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This article discusses the adoption of RBQM in academic settings and the lessons that were learned.
Garry Kasparov, one of the greatest chess players in human history, who lost to IBM Deep Blue in 1997, said, “don’t fear intelligent machines, work with them… weak human + machine + better process was superior to a strong computer alone and, more remarkably, superior to a strong human + machine + inferior process.” 
As the biopharmaceutical industry explores Risk-Based Monitoring (RBM) as a part of Risk-Based Quality Management (RBQM), many clinical project managers are becoming more involved with cross-functional teams to implement RBM and are learning how to manage risks in clinical studies.
However, during the implementation of the RBM process, the inferior process becomes the largest risk. The team, usually not experienced with the methodology of risk assessment, makes mistakes. The most common pitfalls involve ignoring operational roles, or replacing a process with technology and vice versa. As a result, a team overreacts on minor hazards and ignores the most probable events that exhibit a major impact on study results.
As an example of best practice, presented by Bristol-Meyers-Squibb at Clinical Trials Innovations Summit, BMS consults with varying functions to comprehensively develop an RBM strategy (Figure 1). If one or several of those teams do not have the skillsets required to properly interpret and communicate risk, leverage RBM technology, and understand the RBM process, critical study risks may be missed, and studies would, subsequently, suffer.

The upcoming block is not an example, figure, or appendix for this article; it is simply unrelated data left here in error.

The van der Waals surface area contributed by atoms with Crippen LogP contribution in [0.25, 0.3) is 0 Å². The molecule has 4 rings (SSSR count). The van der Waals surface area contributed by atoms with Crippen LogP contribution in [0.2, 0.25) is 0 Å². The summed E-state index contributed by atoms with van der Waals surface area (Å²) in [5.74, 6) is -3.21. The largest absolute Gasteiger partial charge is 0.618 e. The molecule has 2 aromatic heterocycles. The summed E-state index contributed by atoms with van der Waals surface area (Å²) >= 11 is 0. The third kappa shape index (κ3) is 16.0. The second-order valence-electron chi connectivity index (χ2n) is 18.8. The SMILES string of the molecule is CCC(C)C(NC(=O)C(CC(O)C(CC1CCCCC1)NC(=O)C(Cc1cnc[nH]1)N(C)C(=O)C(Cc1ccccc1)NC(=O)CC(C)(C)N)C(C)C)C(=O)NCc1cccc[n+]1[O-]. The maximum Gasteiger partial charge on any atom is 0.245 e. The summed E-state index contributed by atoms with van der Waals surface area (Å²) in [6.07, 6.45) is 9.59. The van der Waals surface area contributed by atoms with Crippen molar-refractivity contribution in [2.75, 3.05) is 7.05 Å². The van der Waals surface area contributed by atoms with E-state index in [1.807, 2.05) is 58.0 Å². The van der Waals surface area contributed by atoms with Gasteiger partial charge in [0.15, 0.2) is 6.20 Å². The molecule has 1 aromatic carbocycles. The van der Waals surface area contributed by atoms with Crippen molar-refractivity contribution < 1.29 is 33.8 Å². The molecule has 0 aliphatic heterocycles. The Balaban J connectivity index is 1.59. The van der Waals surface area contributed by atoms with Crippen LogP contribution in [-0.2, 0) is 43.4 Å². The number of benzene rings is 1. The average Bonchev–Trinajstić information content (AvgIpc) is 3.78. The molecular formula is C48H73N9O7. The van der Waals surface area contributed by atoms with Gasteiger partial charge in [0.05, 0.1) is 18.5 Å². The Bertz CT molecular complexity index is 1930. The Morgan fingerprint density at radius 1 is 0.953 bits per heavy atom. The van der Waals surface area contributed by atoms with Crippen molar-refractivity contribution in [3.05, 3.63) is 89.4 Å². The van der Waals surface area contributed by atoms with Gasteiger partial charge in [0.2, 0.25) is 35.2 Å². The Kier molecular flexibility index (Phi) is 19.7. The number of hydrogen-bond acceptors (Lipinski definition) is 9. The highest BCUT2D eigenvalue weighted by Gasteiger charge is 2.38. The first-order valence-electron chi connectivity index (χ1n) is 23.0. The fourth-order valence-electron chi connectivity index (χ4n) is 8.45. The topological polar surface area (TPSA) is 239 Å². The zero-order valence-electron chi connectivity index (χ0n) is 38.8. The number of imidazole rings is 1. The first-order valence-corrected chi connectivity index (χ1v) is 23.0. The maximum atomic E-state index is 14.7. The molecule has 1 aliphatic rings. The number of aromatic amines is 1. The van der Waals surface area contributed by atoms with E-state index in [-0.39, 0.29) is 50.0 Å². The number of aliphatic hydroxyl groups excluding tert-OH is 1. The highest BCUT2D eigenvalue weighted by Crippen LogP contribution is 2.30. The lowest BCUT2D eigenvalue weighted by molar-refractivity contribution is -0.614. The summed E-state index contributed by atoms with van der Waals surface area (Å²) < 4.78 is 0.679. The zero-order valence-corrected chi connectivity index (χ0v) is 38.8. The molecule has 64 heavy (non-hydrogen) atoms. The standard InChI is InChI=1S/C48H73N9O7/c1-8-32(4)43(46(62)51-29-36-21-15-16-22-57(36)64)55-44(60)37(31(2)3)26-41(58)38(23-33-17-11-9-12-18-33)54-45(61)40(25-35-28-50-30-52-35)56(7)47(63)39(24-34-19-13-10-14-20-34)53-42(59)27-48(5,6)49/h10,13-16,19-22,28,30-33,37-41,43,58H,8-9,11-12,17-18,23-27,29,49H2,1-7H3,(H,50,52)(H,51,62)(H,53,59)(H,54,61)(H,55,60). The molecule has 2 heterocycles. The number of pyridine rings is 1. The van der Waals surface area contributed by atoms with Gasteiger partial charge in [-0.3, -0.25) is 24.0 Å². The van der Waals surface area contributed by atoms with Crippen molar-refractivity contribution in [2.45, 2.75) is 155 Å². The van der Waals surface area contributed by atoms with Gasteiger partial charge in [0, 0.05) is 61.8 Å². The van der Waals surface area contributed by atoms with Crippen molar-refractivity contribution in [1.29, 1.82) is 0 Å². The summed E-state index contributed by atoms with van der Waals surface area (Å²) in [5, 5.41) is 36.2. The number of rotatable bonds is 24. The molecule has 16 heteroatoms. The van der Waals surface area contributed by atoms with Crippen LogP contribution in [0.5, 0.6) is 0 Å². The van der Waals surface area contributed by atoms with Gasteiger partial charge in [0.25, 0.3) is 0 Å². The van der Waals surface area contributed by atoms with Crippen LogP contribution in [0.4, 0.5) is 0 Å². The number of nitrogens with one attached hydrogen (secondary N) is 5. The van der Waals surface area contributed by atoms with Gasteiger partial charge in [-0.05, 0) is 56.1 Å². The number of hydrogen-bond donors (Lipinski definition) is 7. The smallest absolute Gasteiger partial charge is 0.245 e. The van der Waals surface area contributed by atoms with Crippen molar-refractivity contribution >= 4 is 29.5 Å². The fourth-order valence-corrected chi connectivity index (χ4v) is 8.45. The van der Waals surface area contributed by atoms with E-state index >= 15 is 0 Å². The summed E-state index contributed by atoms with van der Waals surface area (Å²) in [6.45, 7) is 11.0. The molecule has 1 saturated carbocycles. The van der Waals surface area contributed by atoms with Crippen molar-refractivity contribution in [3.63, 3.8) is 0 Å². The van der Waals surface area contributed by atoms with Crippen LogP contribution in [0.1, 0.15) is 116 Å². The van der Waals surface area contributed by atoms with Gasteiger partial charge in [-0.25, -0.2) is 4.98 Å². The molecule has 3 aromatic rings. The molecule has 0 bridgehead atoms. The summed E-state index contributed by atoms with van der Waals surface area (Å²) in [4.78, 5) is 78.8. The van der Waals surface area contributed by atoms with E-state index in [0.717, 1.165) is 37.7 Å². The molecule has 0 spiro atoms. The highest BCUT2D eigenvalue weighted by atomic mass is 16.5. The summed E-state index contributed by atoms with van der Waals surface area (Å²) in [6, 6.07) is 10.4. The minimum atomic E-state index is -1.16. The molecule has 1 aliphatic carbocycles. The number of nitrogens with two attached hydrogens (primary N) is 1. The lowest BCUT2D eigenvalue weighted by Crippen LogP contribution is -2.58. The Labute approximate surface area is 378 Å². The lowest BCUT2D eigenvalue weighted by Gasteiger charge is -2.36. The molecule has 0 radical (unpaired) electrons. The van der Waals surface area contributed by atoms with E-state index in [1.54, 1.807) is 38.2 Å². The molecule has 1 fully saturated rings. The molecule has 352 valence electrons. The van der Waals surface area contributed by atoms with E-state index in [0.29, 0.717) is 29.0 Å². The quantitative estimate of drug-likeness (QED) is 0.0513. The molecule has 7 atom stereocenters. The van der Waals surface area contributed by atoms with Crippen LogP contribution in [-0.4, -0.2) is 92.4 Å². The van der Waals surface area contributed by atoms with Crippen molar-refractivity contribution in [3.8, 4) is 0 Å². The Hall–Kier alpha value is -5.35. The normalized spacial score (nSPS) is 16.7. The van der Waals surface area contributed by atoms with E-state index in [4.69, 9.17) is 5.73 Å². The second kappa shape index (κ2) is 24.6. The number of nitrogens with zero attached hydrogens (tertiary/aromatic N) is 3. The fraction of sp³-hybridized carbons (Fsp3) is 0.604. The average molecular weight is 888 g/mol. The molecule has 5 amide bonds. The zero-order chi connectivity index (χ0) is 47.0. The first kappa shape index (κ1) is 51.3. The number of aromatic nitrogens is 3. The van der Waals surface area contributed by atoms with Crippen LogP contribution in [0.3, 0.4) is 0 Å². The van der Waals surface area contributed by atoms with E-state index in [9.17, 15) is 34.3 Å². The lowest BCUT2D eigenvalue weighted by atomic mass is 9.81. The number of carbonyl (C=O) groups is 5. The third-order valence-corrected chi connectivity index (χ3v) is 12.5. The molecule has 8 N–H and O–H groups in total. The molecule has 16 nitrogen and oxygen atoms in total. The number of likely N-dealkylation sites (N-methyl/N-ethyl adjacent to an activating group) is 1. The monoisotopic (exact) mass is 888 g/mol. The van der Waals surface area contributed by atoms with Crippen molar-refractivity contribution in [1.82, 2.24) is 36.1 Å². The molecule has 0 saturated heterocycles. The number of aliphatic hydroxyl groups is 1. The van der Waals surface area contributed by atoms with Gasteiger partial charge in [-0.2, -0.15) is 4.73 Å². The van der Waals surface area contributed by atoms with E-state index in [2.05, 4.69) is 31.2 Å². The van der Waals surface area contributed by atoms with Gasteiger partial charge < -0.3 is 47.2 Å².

Figure 1: Cross-Functional RBM Team at BMS
Apart from poor understanding of the core concepts of risk management and KRIs/KPIs, commonly chosen technologies that do not incorporate RBM process burden study teams, rather than facilitate the process. This means that quality risk management plans may lack solid foundation.
In such circumstances, it is very important to provide examples based on my experience training multi-functional biopharmaceutical professionals on Risk-Based Quality Management (RBQM) as a guest lecturer at the Rutgers School of Health Professions. The unique feature of this one module in the Project Management (PM) for the Life Science Professional course was to explore the RBQM theory with the application of professional RBM technology in practice. The main goal for students was to create a retrospective quality risk management plan for previously failed industry studies.